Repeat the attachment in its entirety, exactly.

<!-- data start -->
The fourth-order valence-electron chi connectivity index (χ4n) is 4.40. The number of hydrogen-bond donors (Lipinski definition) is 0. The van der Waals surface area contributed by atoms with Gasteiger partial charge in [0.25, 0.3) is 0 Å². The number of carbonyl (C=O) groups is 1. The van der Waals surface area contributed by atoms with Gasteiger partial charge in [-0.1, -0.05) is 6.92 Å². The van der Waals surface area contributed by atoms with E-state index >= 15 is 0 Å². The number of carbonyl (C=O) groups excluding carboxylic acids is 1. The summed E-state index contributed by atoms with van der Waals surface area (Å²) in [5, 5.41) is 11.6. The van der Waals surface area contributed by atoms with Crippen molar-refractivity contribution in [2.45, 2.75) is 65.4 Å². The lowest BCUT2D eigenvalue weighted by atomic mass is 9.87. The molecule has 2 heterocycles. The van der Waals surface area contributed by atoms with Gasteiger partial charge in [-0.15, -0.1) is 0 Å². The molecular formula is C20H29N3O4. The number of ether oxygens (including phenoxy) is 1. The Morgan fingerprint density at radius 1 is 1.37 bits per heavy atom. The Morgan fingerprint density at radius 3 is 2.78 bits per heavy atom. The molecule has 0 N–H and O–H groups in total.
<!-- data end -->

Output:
The fourth-order valence-electron chi connectivity index (χ4n) is 4.40. The number of hydrogen-bond donors (Lipinski definition) is 0. The van der Waals surface area contributed by atoms with Gasteiger partial charge in [0.25, 0.3) is 0 Å². The number of carbonyl (C=O) groups is 1. The van der Waals surface area contributed by atoms with Gasteiger partial charge in [-0.1, -0.05) is 6.92 Å². The van der Waals surface area contributed by atoms with E-state index >= 15 is 0 Å². The number of carbonyl (C=O) groups excluding carboxylic acids is 1. The summed E-state index contributed by atoms with van der Waals surface area (Å²) in [5, 5.41) is 11.6. The van der Waals surface area contributed by atoms with Crippen molar-refractivity contribution in [2.45, 2.75) is 65.4 Å². The lowest BCUT2D eigenvalue weighted by atomic mass is 9.87. The molecule has 2 heterocycles. The van der Waals surface area contributed by atoms with Gasteiger partial charge in [-0.15, -0.1) is 0 Å². The molecular formula is C20H29N3O4. The number of ether oxygens (including phenoxy) is 1. The Morgan fingerprint density at radius 1 is 1.37 bits per heavy atom. The Morgan fingerprint density at radius 3 is 2.78 bits per heavy atom. The molecule has 0 N–H and O–H groups in total.